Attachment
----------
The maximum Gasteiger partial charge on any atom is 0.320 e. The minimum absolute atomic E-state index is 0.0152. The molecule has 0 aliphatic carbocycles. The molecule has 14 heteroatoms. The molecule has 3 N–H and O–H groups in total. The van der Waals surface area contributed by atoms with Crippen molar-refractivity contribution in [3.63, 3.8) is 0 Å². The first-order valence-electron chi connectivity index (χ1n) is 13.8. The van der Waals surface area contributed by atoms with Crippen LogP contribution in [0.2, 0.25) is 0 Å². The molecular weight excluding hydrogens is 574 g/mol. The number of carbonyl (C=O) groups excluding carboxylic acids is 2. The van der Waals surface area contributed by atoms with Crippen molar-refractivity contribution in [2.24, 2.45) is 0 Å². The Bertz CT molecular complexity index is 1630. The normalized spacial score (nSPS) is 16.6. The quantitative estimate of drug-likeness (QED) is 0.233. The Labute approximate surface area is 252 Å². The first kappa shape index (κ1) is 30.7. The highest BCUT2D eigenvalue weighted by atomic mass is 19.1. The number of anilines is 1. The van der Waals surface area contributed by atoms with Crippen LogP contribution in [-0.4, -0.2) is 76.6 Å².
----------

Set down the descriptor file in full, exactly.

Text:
The maximum Gasteiger partial charge on any atom is 0.320 e. The minimum absolute atomic E-state index is 0.0152. The molecule has 0 aliphatic carbocycles. The molecule has 14 heteroatoms. The molecule has 3 N–H and O–H groups in total. The van der Waals surface area contributed by atoms with Crippen molar-refractivity contribution in [3.63, 3.8) is 0 Å². The first-order valence-electron chi connectivity index (χ1n) is 13.8. The van der Waals surface area contributed by atoms with Crippen LogP contribution in [0.2, 0.25) is 0 Å². The molecular weight excluding hydrogens is 574 g/mol. The number of carbonyl (C=O) groups excluding carboxylic acids is 2. The van der Waals surface area contributed by atoms with Crippen molar-refractivity contribution in [2.24, 2.45) is 0 Å². The Bertz CT molecular complexity index is 1630. The normalized spacial score (nSPS) is 16.6. The quantitative estimate of drug-likeness (QED) is 0.233. The Labute approximate surface area is 252 Å². The first kappa shape index (κ1) is 30.7. The highest BCUT2D eigenvalue weighted by atomic mass is 19.1. The number of anilines is 1. The van der Waals surface area contributed by atoms with Crippen LogP contribution in [-0.4, -0.2) is 76.6 Å².